70. Welch, Hanuman (November 10, 2013). "10 Sega Games Desperate for a Modern Reboot". Complex.com. Archived from the original on January 27, 2015. Retrieved September 26, 2016.
  71. Leone, Matt (May 28, 2009). "Hideki Kamiya Profile". 1UP.com . Archived from the original on September 27, 2016. Retrieved September 25, 2016.
  72. Lawson, Caleb (September 15, 2014). "IGN Presents: Inside Devil May Cry Creator Hideki Kamiya's Secret Arcade". IGN. Archived from the original on September 25, 2016. Retrieved October 7, 2016.
  73. 1 2 3 4 5 6 7 Kalata, Kurt (December 8, 2013). "Hardcore Gaming 101: Space Harrier (page 2)". Hardcore Gaming 101. Archived from the original on September 26, 2016. Retrieved September 23, 2016.
  74. Alaimo, Chris (May 14, 2014). "Space Harrier II". Classic Gaming Quarterly. Archived from the original on October 18, 2016. Retrieved October 15, 2016.
  75. Buchanan, Levi (September 5, 2008). "Space Harrier Retrospective (page 3)". IGN. Archived from the original on September 27, 2016. Retrieved October 14, 2016.
  76. 1 2 "3D Space Harrier Interview with Developer M2". blogs.sega.com. November 25, 2013. Archived from the original on September 19, 2016. Retrieved September 15, 2016.
  77. Gerstmann, Jeff (April 1, 2005). "Sega Classics Collection Review". Giant Bomb. Archived from the original on November 14, 2017. Retrieved October 11, 2016.
  78. "SEGA AGES 2500シリーズ Vol.20" [SEGA AGES 2500 SERIES Vol.20]. Sega (in Japanese). 2005. Archived from the original on August 3, 2014. Retrieved October 8, 2016.
  79. "SEGA AGES 2500シリーズ Vol.20 スペースハリアーII 〜スペースハリアーコンプリートコレクション〜" [SEGA AGES 2500 Series Vol.20 Space Harrier II ~ Space Harrier Complete Collection]. Playstation.com (in Japanese). 2005. Archived from the original on February 16, 2011. Retrieved October 9, 2016.
  80. Renaudin, Josiah (October 25, 2013). "Sega Will Remake the Classics Fans Want to See". Gameranx. Archived from the original on August 3, 2018. Retrieved September 26, 2016.
  81. Staff (November 2, 2005). "Now Playing in Japan". IGN . Archived from the original on September 21, 2016. Retrieved September 2, 2016.
  82. "Sega Ages 2500 Vol.20: Space Harrier II". Sega Ages (in Japanese). Archived from the original on September 26, 2016. Retrieved October 8, 2016.
  83. Fahs, Travis (October 1, 2008). "Fantasy Zone Retrospective". IGN. Archived from the original on September 24, 2016. Retrieved September 23, 2016.
  84. "Space Fantasy Zone". Sega Retro. Archived from the original on September 24, 2016. Retrieved September 23, 2016.
  85. Reis, Marcelo. "Space Fantasy Zone". Universo PC Engine. Archived from the original on September 24, 2016. Retrieved September 23, 2016.
  86. Kalata, Kurt (July 15, 2014). "Hardcore Gaming 101: Fantasy Zone". Hardcore Gaming 101. Archived from the original on September 13, 2016. Retrieved September 23, 2016.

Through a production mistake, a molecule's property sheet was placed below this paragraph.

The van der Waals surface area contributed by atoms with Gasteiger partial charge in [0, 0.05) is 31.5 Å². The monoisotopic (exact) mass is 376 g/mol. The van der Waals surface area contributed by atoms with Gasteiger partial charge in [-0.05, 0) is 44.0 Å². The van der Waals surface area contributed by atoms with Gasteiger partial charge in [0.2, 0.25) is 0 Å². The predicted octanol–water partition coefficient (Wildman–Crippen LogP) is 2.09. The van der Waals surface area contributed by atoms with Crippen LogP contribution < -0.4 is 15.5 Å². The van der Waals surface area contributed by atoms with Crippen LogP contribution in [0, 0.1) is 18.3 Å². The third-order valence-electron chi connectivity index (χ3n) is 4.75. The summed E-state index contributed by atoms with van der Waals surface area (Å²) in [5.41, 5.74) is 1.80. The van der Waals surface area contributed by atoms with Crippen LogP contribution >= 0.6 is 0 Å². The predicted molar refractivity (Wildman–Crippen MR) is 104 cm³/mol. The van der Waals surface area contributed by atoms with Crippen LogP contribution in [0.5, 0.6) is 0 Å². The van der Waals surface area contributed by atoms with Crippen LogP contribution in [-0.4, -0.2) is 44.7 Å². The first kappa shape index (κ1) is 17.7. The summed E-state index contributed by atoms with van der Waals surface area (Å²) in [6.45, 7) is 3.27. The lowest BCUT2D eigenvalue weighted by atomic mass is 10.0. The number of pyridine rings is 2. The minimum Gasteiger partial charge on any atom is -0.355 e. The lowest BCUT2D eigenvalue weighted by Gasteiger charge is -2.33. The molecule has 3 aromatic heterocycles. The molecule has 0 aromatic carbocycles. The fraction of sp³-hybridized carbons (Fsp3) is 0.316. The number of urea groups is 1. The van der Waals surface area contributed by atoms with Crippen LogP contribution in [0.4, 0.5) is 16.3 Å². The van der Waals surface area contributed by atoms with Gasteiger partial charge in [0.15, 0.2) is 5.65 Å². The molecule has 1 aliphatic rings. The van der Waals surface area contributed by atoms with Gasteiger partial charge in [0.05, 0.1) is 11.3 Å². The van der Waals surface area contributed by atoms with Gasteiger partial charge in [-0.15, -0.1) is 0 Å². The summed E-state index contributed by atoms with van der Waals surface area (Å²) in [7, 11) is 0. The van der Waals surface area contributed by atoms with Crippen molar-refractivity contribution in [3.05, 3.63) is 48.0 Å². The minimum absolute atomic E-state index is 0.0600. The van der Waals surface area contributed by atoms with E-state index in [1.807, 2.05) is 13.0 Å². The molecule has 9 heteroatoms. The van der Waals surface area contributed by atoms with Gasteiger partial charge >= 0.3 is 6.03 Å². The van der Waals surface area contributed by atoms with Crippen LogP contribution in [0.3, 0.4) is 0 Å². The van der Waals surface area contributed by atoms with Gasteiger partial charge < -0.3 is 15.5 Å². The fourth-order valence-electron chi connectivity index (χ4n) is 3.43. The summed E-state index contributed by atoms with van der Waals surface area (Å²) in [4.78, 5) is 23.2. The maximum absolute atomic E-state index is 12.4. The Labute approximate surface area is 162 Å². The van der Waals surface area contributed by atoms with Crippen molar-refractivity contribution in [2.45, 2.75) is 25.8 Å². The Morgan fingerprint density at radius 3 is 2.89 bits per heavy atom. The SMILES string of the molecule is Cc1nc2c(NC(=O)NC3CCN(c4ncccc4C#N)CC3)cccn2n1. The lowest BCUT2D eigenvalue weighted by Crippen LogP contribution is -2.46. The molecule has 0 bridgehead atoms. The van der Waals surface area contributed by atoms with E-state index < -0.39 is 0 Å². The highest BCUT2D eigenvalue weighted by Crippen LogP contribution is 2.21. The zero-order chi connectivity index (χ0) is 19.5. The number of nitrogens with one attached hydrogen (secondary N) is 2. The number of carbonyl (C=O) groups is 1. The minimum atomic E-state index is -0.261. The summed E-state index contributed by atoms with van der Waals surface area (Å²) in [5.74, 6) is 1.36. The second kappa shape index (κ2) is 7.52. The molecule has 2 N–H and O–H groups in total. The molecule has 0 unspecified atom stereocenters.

87. Geddes, Ryan (March 19, 2008). "Sega Superstars Tennis Review". IGN.com . Archived from the original on September 21, 2016. Retrieved September 12, 2016.
  88. Hoggins, Tom (October 20, 2014). "Bayonetta 2 review". The Telegraph . Archived from the original on October 11, 2016. Retrieved September 17, 2016.
  89. Powell, Chris (December 30, 2013). "SEGA confirms Ryo Hazuki in Sonic & All-Stars Racing Transformed". Sega Nerds. Archived from the original on August 7, 2016. Retrieved September 10, 2016.
  90. Van Allen, Eric (January 19, 2017). "Yakuza 0 Is an Almost Flawless Mix of Action, Comedy, and History". Paste . Wolfgang's Vault. Archived from the original on December 16, 2017. Retrieved December 15, 2017.
  91. Lim Choon Wee; et al. (October 25, 1990). "New Releases". New Straits Times . Retrieved September 24, 2016.
  92. Tryie, Ben (February 28, 2011). "The 3-D Battles of World Runner". Retro Gamer. Archived from the original on October 18, 2016. Retrieved October 15, 2016.
  93. Gesualdi, Vito (February 22, 2013). "Five most notorious videogame ripoffs of all time". Destructoid . Archived from the original on September 27, 2016. Retrieved September 24, 2016.
  94. Charlton, Chris (November 30, 2015). "This Month in Gaming History: December 1985-2015". KaijuPop.com. Archived from the original on July 31, 2016. Retrieved October 16, 2016.
  95. Kalata, Kurt; Derboo, Sam (September 5, 2014). "1980s Video Game Heroines". Hardcore Gaming 101. Archived from the original on October 18, 2016. Retrieved October 14, 2016.
  96. Kalata, Kurt (May 21, 2013). "Burning Force". Hardcore Gaming 101. Archived from the original on May 7, 2016. Retrieved October 14, 2016.
  97. Cifaldi, Frank (January 11, 2010). "Flyers and handouts from Winter CES 1990". 1UP.com. Archived from the original on October 18, 2016. Retrieved October 16, 2016.
  98. Gifford, Kevin (May 24, 2010). "[I ♥ The PC Engine]Jimmu Denshō". magweasel.com. Archived from the original on March 16, 2017. Retrieved October 14, 2016.